The recent eruption of Erta Ale volcano in northeastern Ethiopia highlights the speed and impact of space artificial intelligence (A.I.).
By Andrew Good (Phys.org) |
One of our planet’s few exposed lava lakes is changing, and artificial intelligence is helping NASA understand how.
On January 21, a fissure opened at the top of Ethiopia’s Erta Ale volcano —one of the few in the world with an active lava lake in its caldera. Volcanologists sent out requests for NASA’s Earth Observing 1 (EO-1) spacecraft to image the eruption, which was large enough to begin reshaping the volcano’s summit.
As it turned out, that spacecraft was already busy collecting data of the lava lake. Alerted by a detection from another satellite, an artificial intelligence (A.I.) system had ordered it to look at the volcano. By the time scientists needed these images, they were already processed and on the ground.
It’s a fitting capstone to the A.I.’s mission. That software, called the Autonomous Sciencecraft Experiment (ASE), has guided the actions of EO-1 for more than 12 years, helping researchers study natural disasters around the globe. ASE will conclude its operations this month, when EO-1’s mission comes to an end. ASE leaves behind a legacy that suggests great potential for A.I. in future space exploration.
Besides the recent eruption, ASE helped scientists study an Icelandic volcano as ash plumes grounded flights across Europe in 2010. It also tracked catastrophic flooding in Thailand. The software cut the turnaround time for data from weeks to just days, as users could put in requests in real-time.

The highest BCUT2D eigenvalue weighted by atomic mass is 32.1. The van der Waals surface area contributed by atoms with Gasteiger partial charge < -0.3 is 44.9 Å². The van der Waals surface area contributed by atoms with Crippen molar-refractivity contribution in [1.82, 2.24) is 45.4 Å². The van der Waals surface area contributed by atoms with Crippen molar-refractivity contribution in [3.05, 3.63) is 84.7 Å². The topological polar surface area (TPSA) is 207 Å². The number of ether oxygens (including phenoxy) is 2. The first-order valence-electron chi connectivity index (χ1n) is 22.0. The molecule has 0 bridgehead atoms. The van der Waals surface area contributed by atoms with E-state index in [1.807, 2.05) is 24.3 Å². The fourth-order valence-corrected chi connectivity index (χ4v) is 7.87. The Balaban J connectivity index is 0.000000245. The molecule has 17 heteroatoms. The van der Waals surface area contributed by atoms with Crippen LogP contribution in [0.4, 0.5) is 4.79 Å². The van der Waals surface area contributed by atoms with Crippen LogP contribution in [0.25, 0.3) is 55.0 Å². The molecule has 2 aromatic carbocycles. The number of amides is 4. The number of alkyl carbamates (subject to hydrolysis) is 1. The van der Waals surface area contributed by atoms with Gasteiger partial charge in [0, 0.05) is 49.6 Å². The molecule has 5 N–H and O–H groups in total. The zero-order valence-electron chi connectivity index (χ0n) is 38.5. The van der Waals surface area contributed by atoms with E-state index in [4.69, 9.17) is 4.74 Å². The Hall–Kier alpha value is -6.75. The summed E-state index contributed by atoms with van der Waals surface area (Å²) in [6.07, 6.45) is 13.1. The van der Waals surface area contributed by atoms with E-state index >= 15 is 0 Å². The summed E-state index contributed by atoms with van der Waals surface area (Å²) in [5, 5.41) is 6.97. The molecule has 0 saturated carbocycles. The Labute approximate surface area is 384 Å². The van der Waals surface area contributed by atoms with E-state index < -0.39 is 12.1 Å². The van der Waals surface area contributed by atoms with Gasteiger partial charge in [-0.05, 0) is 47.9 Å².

ASE was developed by NASA’s Jet Propulsion Laboratory in Pasadena, California, and uploaded in 2003 to EO-1, an earth science satellite managed by Goddard Space Flight Center in Greenbelt, Maryland. The software directed EO-1 to alert researchers whenever it detected events of scientific interest, and autonomously tasked the spacecraft to take photos during subsequent orbital passes.
Additionally, it manages a “sensor web,” a network of other satellites and ground sensors that all “talk” to one other, helping to prioritize which events to focus on.
“It’s a milestone in A.I. application,” said Steve Chien, principal investigator of ASE and head of the Artificial Intelligence Group at JPL. “We were supposed to do this for six months, and we were so successful that we did it for more than 12 years.”
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